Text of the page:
Why does my water have a bad taste or odor?: Part one

May 6, 2016

Aesthetic issues can point to larger issues in the water supply.

Not all glasses of water are created equal. Water may smell or taste bad because of a harmless side effect from the environment, or it could be a sign of a more serious issue that requires immediate action. With more than 316 contaminants found in water supplies throughout the U.S., a number of reasons explain why water may have an odd taste or smell. It is important to identify the source of the odor to ensure safe, clean drinking water.

An unwanted odor coming from drinking water is often the sign of bigger issues plaguing the tap or pipes. Often this smell does not signify the presence of a harmful contaminant, but it could indicate that the drinking water is not the cleanest and should be inspected to be restored to its purest state. By the time drinking water has left the treatment plant and arrives at the tap, several possible contaminants could have affected it along the way. Sometimes water may taste metallic or smell like chlorine or sewage. This article covers the most common complaints about water in the U.S. to serve as a guide to identify the source of the problem and a way to remedy it.


Sulfur odor

Water that smells strongly of sulfur, or like rotten eggs, is likely due to the presence of sulfur bacteria or hydrogen sulfide. While this smell is not necessarily dangerous, it may signify high levels of pollution or chemicals. Sulfur bacteria dwell in oxygen-deficient environments such as deep wells or plumbing systems and feed on decaying organic matter, creating hydrogen sulfide gas that gets trapped in water sources. After locating the source of the hydrogen sulfide or sulfur bacteria in a water source, check for proper ventilation so that the gas has a means of escape. Sulfur bacteria are naturally present in groundwater and are not a threat to human health. Hydrogen sulfide can be smelled at levels as low as 0.5 parts per million (ppm). At 1 ppm it will smell musty, and at 1 to 2 ppm it will smell like rotten eggs.

If the smell only arises when using the hot tap, it may be a chemical reaction occurring inside the hot water heater and not a problem with the water supply. The culprit is likely sulfur bacteria in the well or distribution system if the smell is strong when the water in the hot and cold faucets is first turned on and diminishes or goes away after the water has run, or if the smell varies through time. This could also be a sign of a more dangerous problem in the water supply. If hydrogen sulfide is present in the water supply, it can damage pipes as it corrodes many different types of metal.

Sewage odor

Water may smell like sewage because of the presence of bacteria that come from food, soap or other materials sitting in the drain. This bacteria causes a heavy gas to fill the drain near the sink, and when the water is turned on, the gas is forced upward into the air around the sink, making it seem like the water itself has an odor. In some instances, the smell only occurs when using hot water and likely originates from bacteria growing in a hot water heater. If a well is the water source, the hydrogen sulfide may originate there, so the user should contact a local water testing lab to have its contaminants examined. Hydrogen sulfide is the most likely gas to cause this smell. It is commonly caused by bacteria that form in a hot water heater when it is run at low temperatures or turned off for a period of time. To determine if the bad smell is coming from pipes or from water, fill a glass of water and walk away from the faucet before smelling it. If it does not smell, the culprit is likely the pipes and drain.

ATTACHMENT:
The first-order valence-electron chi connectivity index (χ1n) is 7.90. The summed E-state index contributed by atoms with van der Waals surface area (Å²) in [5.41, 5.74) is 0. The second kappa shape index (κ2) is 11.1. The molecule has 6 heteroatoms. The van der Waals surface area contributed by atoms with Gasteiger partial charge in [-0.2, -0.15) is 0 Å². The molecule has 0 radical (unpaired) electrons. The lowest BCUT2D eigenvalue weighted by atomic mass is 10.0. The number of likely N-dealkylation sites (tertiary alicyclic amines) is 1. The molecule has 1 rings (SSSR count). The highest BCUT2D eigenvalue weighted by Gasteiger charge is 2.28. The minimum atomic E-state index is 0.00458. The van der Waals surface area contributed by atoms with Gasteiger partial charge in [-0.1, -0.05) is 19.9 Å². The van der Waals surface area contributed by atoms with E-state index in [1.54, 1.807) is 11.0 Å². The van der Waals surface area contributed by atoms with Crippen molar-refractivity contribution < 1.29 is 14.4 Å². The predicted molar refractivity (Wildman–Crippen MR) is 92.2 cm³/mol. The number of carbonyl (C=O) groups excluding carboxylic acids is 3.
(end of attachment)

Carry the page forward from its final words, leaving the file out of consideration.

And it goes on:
Salt taste

Water with a salty aftertaste could have chloride ions and/or sulfates in the supply. Some of the common causes of high chloride levels include industrial waste or irrigation drainage. Those who live in coastal areas may experience this problem when seawater enters a local water supply. Sulfates such as magnesium sulfate and sodium sulfate can also cause water to taste of saline. These sulfates may occur naturally in some types of soil and rocks. As groundwater or rainwater moves through the earth, naturally occurring sulfates may make their way into the local water supply. In addition to a strange taste, the presence of greater than 500 milligrams per liter of sulfates in water may produce a laxative effect in those who drink it. Although in most instances water will be safe to drink, it is important to get water tested because contaminants can damage pipes in homes or offices.